The last factor to consider is that of the equipment itself. We all know that technology changes faster than you can buy it. Moore’s Law suggests processor machinery doubles in speed every two years. At this rate, you would need to buy a copier, at the very least, every other year to keep your small business current. That would drain your coffers and put a serious hurdle in the way of profits at the same time.

Lynch reminds us, “You would also need to get rid of the previous model, adding to your time expenditures.” So, not only would you be purchasing a new model, you’d have to dispose of the old one. The cost of time and money continues to grow.

By comparison, printer leases often allow you to upgrade at regular intervals. This takes care of the upfront price, the repurchasing cost, and the disposal expense, all at once!

Maintain, Maintain, Maintain

The four main hurdles aside, there is another obstacle that Copier Guide mentions. It may not be the most expensive, but it is without a doubt the most annoying and maddening. I’m talking, of course, about maintenance.

Maintenance is something that needs doing on a regular basis to any kind of machinery. A copier, used by so many people innumerable times throughout the day, is no different. In fact, they are one of a few office items that often experience a malfunction.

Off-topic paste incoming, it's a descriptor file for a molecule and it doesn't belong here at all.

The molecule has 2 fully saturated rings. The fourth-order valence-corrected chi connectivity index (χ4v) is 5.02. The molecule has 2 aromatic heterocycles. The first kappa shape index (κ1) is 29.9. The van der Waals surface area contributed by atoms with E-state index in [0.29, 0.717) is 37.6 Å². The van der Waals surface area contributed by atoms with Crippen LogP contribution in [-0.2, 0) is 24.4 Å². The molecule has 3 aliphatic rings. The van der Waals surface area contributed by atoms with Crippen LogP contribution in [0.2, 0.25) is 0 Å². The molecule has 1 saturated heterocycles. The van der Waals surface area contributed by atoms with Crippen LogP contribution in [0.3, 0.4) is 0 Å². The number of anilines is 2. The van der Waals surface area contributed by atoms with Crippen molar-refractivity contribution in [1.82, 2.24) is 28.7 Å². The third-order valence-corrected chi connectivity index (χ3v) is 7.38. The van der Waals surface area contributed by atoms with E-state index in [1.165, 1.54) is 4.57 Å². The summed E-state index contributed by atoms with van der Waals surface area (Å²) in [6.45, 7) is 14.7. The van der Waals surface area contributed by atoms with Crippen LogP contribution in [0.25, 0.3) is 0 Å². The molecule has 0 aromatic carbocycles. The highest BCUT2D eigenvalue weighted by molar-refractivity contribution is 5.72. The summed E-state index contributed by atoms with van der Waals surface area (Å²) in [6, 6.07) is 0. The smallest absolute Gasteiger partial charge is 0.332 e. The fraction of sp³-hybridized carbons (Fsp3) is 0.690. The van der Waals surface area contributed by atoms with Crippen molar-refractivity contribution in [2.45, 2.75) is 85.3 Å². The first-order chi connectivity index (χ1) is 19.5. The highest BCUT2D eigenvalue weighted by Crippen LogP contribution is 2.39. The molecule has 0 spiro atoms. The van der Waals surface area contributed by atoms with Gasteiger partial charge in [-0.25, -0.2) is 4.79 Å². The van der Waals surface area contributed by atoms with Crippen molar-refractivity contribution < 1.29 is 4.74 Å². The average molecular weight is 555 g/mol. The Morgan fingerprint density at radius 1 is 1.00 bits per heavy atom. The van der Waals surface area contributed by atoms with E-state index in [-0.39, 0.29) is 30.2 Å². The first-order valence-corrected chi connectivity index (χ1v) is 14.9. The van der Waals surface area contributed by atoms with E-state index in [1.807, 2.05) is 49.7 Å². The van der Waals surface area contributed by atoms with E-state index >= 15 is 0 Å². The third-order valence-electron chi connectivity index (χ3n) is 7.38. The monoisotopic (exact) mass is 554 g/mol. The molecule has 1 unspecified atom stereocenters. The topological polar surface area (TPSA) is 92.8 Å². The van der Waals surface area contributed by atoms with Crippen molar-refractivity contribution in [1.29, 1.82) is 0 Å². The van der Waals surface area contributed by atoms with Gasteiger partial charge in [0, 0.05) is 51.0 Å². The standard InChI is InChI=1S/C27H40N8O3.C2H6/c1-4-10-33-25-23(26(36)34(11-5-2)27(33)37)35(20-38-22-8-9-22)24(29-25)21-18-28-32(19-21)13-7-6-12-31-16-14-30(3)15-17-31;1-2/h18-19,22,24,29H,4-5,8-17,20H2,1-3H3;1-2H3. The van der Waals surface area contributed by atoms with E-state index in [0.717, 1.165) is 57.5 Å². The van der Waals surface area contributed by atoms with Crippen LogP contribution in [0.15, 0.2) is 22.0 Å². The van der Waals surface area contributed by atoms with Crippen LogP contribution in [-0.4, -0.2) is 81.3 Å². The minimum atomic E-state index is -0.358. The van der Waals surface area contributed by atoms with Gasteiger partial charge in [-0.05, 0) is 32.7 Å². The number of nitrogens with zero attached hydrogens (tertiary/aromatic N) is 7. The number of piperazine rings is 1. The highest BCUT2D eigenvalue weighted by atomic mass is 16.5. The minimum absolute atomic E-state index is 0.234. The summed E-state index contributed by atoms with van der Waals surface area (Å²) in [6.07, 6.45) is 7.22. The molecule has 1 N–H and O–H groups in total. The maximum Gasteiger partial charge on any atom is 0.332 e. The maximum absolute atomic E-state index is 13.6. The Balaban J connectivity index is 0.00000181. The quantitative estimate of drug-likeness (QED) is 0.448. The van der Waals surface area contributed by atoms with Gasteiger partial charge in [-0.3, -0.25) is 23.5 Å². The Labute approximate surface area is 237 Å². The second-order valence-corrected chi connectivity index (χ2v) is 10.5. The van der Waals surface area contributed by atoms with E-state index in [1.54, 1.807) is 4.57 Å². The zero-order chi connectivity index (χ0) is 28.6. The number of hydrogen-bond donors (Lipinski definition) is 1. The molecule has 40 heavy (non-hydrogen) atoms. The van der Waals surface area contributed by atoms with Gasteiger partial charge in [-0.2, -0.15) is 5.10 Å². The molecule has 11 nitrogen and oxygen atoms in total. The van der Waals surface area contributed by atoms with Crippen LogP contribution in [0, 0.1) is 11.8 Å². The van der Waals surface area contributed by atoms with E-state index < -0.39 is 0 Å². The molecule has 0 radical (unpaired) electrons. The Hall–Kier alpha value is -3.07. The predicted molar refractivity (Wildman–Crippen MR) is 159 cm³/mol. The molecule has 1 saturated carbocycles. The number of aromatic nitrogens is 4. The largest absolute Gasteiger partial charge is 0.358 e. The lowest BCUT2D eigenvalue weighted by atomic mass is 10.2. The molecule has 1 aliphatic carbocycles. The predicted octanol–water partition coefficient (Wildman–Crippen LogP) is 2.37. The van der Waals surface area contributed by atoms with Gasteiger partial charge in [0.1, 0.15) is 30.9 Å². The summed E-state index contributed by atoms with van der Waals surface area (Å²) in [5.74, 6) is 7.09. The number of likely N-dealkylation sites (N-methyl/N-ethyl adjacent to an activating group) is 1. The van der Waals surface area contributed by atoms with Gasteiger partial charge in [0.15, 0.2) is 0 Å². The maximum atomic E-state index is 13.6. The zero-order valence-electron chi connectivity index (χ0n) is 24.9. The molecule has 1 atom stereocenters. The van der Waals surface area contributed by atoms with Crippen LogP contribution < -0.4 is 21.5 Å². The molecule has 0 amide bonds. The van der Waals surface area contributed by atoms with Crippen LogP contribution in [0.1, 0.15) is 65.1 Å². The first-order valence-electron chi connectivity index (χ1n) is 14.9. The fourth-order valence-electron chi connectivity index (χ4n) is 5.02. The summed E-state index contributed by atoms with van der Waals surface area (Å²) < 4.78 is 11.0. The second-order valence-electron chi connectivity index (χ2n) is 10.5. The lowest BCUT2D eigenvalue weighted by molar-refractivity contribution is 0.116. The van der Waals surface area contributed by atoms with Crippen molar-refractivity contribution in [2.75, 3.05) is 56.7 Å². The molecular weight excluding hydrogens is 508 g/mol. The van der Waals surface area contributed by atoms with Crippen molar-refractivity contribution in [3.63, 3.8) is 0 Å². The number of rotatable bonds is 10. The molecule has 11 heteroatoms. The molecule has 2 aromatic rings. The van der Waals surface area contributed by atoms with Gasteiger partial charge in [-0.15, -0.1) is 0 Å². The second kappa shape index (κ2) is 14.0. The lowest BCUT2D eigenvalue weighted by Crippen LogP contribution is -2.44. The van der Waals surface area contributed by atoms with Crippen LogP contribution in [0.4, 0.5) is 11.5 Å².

Copier Guide concurs: “Operating a sophisticated copier machine is no joke.” They point out that there are countless opportunities for the machinery to break down. As such, you will want to have some kind of service agreement in the event that it does.

Buying a warranty separate from the sale of the copier is possible. It can also be very expensive. By contrast, most leases include a service agreement by default. So, when the photocopier has a hiccup, which is almost inevitable, you can get it fixed quickly and easily.

Real-Life Experiences Favor Leasing

The above is all very helpful. It is also, in large part, theoretical. If you want some case studies, look no further.

Back in 2009, the University of Sydney decided to run an audit on their printing services. They determined that they could save about $11 million over five years by “centralising print services and by rationalising the current fleet of copiers”. It should be no surprise that they decided to go that route.

In a similar fashion, Western Sydney University provides its own centralized photocopying solutions for students. They supply all this “at a reasonable cost”. This price may not be possible if the university owned all the equipment.

As you can see, buying copiers outright is an exorbitant expense for any business. Whether large, small, or nonprofit, there is no great reason for owning copy machines. Leasing provides the same or better service, at a lower cost, and upgrades along the way. And lower taxes! Who wouldn’t love that?

The conclusion is clear and simple. If your company is in need of photocopying services, you should look no further than a good copier lease. It will get you exactly what you need when you need it, all without breaking the bank.